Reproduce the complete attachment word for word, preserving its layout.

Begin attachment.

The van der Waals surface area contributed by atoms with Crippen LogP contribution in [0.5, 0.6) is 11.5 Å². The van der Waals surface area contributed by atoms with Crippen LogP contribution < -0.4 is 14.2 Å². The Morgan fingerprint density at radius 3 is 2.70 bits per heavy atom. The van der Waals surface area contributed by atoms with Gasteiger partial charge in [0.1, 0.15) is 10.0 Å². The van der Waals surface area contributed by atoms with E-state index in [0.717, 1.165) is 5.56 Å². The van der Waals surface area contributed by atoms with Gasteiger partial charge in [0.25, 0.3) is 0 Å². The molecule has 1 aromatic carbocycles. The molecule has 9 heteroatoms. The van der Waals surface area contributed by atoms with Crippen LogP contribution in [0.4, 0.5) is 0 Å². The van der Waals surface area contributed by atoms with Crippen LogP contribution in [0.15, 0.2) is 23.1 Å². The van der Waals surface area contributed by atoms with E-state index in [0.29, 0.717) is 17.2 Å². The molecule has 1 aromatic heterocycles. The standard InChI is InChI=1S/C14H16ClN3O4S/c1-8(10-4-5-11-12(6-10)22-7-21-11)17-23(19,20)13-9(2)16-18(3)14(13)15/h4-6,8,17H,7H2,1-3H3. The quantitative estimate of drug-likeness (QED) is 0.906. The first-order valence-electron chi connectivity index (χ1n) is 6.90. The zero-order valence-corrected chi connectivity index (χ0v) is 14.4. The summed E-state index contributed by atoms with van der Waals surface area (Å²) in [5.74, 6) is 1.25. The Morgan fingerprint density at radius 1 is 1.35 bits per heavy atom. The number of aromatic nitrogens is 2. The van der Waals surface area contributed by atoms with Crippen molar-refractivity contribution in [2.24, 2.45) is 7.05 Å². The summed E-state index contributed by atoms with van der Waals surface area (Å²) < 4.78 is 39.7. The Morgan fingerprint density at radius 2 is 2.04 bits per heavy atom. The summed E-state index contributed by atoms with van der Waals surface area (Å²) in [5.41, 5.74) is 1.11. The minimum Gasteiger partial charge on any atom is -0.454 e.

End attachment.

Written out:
The van der Waals surface area contributed by atoms with Crippen LogP contribution in [0.5, 0.6) is 11.5 Å². The van der Waals surface area contributed by atoms with Crippen LogP contribution < -0.4 is 14.2 Å². The Morgan fingerprint density at radius 3 is 2.70 bits per heavy atom. The van der Waals surface area contributed by atoms with Gasteiger partial charge in [0.1, 0.15) is 10.0 Å². The van der Waals surface area contributed by atoms with E-state index in [0.717, 1.165) is 5.56 Å². The van der Waals surface area contributed by atoms with Gasteiger partial charge in [0.25, 0.3) is 0 Å². The molecule has 1 aromatic carbocycles. The molecule has 9 heteroatoms. The van der Waals surface area contributed by atoms with Crippen LogP contribution in [0.4, 0.5) is 0 Å². The van der Waals surface area contributed by atoms with Crippen LogP contribution in [0.15, 0.2) is 23.1 Å². The van der Waals surface area contributed by atoms with E-state index in [0.29, 0.717) is 17.2 Å². The molecule has 1 aromatic heterocycles. The standard InChI is InChI=1S/C14H16ClN3O4S/c1-8(10-4-5-11-12(6-10)22-7-21-11)17-23(19,20)13-9(2)16-18(3)14(13)15/h4-6,8,17H,7H2,1-3H3. The quantitative estimate of drug-likeness (QED) is 0.906. The first-order valence-electron chi connectivity index (χ1n) is 6.90. The zero-order valence-corrected chi connectivity index (χ0v) is 14.4. The summed E-state index contributed by atoms with van der Waals surface area (Å²) in [5.74, 6) is 1.25. The Morgan fingerprint density at radius 1 is 1.35 bits per heavy atom. The number of aromatic nitrogens is 2. The van der Waals surface area contributed by atoms with Crippen molar-refractivity contribution in [2.24, 2.45) is 7.05 Å². The summed E-state index contributed by atoms with van der Waals surface area (Å²) < 4.78 is 39.7. The Morgan fingerprint density at radius 2 is 2.04 bits per heavy atom. The summed E-state index contributed by atoms with van der Waals surface area (Å²) in [5.41, 5.74) is 1.11. The minimum Gasteiger partial charge on any atom is -0.454 e.